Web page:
So much of life is learning to become comfortable with who you are.
It has taken me a long time to get to this point.
It’s taken bumbling around in my own awkward skin.
Why did it take so long?
Why wasn’t it easier to just snap to it one day and decide: “I’m going to be comfortable now.”
It’s because life doesn’t work that way.
Life is a maze, and the protagonist is left to roam the winding halls.
Sometimes you go down a hall that seems pretty good; it’s well-lit and inviting. You stroll down that hallway feeling confident, smiling and even swinging your arms a bit—and then you walk right into a trap, a clamp that bears down. You realize that the hall was not what you thought it would be. So you turn around and start over.
This happens again and again and again.
Eventually, you think that the maze is rigged—that someone designed this horrible mess to trick and enrage you.
But, over time, you realize it has nothing to do with the way that the maze is set up. It has everything to do with you, with how you act, and with how you experience the world.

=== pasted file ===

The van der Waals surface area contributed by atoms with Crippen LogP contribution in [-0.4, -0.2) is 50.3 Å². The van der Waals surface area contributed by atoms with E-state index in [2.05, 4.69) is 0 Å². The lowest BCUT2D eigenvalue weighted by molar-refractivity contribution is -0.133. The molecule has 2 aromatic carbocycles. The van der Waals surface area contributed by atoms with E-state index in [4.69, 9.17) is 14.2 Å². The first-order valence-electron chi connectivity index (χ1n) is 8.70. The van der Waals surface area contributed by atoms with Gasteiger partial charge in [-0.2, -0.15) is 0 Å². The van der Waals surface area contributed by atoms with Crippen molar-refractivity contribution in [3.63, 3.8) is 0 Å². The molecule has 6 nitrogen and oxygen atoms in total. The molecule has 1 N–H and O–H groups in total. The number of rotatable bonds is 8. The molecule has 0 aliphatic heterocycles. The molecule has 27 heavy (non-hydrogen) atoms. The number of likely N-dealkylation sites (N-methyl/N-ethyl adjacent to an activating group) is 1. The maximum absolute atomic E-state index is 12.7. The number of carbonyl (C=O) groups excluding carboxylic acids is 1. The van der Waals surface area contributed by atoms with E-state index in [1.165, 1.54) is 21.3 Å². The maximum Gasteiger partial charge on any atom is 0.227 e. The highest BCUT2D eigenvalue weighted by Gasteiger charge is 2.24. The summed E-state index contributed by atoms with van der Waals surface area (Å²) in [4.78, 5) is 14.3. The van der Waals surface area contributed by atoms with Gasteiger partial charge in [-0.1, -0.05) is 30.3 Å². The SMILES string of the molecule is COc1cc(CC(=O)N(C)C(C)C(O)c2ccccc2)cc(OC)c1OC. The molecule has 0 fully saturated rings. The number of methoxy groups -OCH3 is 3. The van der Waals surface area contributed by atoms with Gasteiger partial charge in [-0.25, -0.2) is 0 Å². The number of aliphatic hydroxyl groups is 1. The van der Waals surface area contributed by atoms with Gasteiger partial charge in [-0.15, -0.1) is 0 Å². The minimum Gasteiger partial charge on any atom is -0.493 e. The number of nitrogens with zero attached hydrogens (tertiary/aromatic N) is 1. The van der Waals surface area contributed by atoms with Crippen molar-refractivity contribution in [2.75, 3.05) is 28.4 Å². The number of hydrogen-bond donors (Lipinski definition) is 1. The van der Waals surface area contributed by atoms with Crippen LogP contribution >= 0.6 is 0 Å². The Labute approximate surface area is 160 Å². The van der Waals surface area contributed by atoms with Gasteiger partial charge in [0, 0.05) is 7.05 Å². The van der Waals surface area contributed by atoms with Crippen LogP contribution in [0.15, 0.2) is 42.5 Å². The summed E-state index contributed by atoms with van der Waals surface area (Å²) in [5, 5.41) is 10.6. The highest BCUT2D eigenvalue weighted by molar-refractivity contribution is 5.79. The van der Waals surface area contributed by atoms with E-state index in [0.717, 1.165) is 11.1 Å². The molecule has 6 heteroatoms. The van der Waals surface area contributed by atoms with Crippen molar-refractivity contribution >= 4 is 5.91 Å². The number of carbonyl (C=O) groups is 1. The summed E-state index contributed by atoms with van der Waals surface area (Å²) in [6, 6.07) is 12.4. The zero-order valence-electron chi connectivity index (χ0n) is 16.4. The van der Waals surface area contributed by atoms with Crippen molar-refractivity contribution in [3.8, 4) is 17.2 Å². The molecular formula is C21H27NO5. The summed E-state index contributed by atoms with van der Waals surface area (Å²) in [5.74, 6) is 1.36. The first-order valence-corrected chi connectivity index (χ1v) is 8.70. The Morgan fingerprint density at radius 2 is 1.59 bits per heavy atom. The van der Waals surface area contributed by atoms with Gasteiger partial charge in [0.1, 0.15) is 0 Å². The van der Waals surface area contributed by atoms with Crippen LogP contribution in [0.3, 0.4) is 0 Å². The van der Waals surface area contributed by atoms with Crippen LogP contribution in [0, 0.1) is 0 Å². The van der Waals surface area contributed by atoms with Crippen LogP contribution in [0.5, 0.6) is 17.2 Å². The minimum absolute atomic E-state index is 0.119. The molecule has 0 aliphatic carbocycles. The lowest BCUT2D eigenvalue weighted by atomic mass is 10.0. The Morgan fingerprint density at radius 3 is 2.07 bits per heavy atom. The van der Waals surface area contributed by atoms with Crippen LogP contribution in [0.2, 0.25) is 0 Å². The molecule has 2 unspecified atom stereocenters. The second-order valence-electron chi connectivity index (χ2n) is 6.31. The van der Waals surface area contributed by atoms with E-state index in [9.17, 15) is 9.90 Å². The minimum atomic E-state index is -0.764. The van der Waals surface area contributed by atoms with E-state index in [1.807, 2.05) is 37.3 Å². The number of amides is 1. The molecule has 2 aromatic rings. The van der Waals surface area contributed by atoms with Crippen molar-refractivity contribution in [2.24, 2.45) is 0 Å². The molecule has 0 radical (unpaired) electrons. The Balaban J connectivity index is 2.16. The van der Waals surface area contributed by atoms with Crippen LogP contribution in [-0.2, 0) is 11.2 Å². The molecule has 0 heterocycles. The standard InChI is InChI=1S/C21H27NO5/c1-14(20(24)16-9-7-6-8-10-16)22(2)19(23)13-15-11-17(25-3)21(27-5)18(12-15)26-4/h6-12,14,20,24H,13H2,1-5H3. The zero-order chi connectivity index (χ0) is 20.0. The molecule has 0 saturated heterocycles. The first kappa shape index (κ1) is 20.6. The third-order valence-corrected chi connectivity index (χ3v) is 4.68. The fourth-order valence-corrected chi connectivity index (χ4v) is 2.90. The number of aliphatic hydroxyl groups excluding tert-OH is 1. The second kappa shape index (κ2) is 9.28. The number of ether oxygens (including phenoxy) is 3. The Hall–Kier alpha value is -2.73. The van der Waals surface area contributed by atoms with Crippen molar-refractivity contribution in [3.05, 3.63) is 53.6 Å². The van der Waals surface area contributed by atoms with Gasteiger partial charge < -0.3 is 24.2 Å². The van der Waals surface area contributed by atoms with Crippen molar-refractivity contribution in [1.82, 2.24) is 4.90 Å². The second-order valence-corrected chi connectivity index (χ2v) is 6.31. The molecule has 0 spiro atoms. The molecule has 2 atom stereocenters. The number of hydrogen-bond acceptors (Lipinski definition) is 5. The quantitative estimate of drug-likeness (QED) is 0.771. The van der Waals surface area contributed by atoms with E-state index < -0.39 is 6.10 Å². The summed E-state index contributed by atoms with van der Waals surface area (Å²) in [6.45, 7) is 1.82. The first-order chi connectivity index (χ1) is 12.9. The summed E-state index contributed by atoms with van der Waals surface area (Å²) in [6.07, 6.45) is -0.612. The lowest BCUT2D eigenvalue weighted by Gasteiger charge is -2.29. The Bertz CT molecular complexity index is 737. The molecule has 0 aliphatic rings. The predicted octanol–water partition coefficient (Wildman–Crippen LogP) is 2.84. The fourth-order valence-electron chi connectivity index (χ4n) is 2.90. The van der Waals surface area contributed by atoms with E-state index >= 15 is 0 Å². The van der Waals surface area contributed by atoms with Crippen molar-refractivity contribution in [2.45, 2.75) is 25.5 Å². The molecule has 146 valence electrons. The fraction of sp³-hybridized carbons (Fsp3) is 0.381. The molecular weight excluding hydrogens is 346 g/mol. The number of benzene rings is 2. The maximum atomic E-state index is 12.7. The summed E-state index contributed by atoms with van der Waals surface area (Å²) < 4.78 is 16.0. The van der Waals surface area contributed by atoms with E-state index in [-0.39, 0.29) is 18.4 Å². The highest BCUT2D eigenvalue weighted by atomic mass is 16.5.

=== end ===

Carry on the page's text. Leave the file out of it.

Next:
This is life.
Now I know who I am. I know what I like and how I want to spend my time.
I structure my days around reading and writing, activities that make my heart sing.
I limit the amount of time I spend on cooking—because I don’t like to do it. It doesn’t bring me joy.
Instead, I load up on healthy snacks. I eat nuts all the time. I’m obsessed with portable, healthy fats. They fuel my brain, just like reading and writing do.
But, remember, life is a maze.
So, inevitably, I bump into other wanderers, all of whom are on different stages of their life journeys. Many are convinced that life isn’t a maze, that there are precise and prescriptive ways to live.
I used to let their comments bring me down.
I don’t do that anymore.
Because I know myself.
I know what makes me happy—and I don’t need others’ opinions to be happy.
Why do you eat that?
Why do you read so much?
Why don’t you relax?
Why do you spend so much time cooking?
Why don’t you read more?
I am quite relaxed, thank you.
Because I know what makes me happy, and I’m going to go do more of that.
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This post was previously published on Nerve 10 and is reprinted with permission of the author.
Photo courtesy Unsplash.